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Why do people say "you could have done"?
Accepted answer
1 votes

I see two ways to interpret this grammatically. "If there is a transaction, it is possible that you have data that was saved." (thanks to ruakh) "If there is a transaction, by doing something ...

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Can last names be shortened just as first names?
1 votes

The general rule is ask someone if they mind being called "X" before you refer to them as "X". In various situtations, it may be normal to commonly refer to people principally by last name, such as ...

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Is there a term for what 'sheveled' is to 'disheveled'?
1 votes

Wikipedia calls words like this: "Unpaired Words". disgruntled - gruntled disheveled - sheveled uncouth - couth discombobulated - combobulated unkempt - kempt

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Meaning of "classes meet at their regular times"
1 votes

This is referring to different 'lessons'. However, the lessons themselves aren't meeting, so it is understood that class actually means the people that attend a given class.

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Difference between "fell to the ground" vs. "fell on the ground"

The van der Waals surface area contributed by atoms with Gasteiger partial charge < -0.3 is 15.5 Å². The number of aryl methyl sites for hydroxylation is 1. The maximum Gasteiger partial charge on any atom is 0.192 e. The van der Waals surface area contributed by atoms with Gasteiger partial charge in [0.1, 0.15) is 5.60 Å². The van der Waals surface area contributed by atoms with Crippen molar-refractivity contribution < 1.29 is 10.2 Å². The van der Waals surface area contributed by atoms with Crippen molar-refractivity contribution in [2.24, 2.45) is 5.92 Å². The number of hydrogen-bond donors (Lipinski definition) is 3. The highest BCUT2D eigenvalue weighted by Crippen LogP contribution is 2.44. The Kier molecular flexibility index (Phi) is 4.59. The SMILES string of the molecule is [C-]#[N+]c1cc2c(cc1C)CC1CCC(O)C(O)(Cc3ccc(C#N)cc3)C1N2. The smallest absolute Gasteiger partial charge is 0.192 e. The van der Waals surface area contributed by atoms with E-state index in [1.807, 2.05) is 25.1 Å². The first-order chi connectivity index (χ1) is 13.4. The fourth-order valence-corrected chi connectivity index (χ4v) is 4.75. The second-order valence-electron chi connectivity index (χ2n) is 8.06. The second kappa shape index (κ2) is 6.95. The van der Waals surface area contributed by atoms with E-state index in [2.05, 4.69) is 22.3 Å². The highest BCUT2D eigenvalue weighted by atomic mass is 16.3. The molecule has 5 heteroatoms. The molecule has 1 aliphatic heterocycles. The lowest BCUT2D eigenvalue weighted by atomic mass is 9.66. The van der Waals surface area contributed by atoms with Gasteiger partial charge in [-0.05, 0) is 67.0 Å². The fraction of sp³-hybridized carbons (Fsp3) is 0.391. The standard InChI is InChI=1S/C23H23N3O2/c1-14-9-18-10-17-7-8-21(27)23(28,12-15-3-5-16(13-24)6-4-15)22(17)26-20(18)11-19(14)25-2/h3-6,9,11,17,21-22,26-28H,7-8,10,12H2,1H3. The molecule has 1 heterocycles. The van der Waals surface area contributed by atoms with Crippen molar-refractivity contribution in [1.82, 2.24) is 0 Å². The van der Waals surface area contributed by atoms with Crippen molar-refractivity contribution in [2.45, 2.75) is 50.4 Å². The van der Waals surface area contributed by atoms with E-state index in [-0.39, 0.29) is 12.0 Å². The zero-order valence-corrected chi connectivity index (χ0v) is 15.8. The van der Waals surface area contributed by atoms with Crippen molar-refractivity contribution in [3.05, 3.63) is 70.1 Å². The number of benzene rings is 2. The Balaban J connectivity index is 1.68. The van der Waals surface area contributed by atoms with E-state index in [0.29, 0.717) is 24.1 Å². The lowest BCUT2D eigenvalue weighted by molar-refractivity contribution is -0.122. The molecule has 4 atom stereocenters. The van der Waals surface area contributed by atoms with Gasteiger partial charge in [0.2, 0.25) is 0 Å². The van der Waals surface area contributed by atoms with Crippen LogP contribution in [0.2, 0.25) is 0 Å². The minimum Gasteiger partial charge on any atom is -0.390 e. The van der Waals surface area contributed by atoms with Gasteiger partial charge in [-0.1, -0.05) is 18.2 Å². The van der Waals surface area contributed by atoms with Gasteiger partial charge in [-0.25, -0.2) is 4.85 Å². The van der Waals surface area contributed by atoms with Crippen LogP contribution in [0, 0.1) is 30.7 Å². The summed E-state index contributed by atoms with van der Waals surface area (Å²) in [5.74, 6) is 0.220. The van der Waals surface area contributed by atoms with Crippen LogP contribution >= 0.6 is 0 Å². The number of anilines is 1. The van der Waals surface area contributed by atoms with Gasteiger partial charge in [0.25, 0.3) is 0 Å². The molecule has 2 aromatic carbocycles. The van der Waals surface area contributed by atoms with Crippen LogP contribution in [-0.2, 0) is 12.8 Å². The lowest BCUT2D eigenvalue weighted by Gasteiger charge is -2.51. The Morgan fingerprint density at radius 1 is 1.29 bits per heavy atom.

1 votes

Subjectively, I feel there is a difference between the two. Since the focus of "fell to the ground" is on the distance moved to the ground, I would expect the next sentence to focus on the damage to ...

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Ambiguity of "We discourage X from doing Y by using Z"
1 votes

I would try: Through law enforcement, religion, and education, we discourage people from committing crimes. Note: this also moves away from directly saying "we use religion" which could come off as ...

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Is there a word for preparation with a negative connotation?
1 votes

A few phrases from different contexts: He can't deviate from his script. He just doesn't come off as sincere/genuine. He's always planning something. He has an ulterior motive for everything. He's ...

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"I know that that that school that is famous because of its rules." — Can this sentence work?
0 votes

After staring at the sentence a while I can't see a good way to parse the original sentence. Actually, the sentence works if you add another "is". Q: "Hey Joe, did you know that that, um, building ...

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What is the best way to idiomatically translate this pun into English?
0 votes

First off, I liked the suggestion above about "The Chair". And this chair is the Dark Lord's, in case he wants to offer anyone The Chair. If we know about the Dark Lord's personality and habits. If ...

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Could I use "Ending projects(contests)"?
0 votes

You could try, "Projects nearing completion" or "Contests with upcoming deadlines." In some cases, "Active Projects" or "Active Contests" may work fine. edit: some more ideas. Aging projects (i.e. ...

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Is "Englishnization" an acceptable term?
-1 votes

Personally I would go with either, Englishization. Englishinization. Adding the extra vowel sound before the 'n' makes it sound better. Here's a list of words ending with 'zation', notice that most ...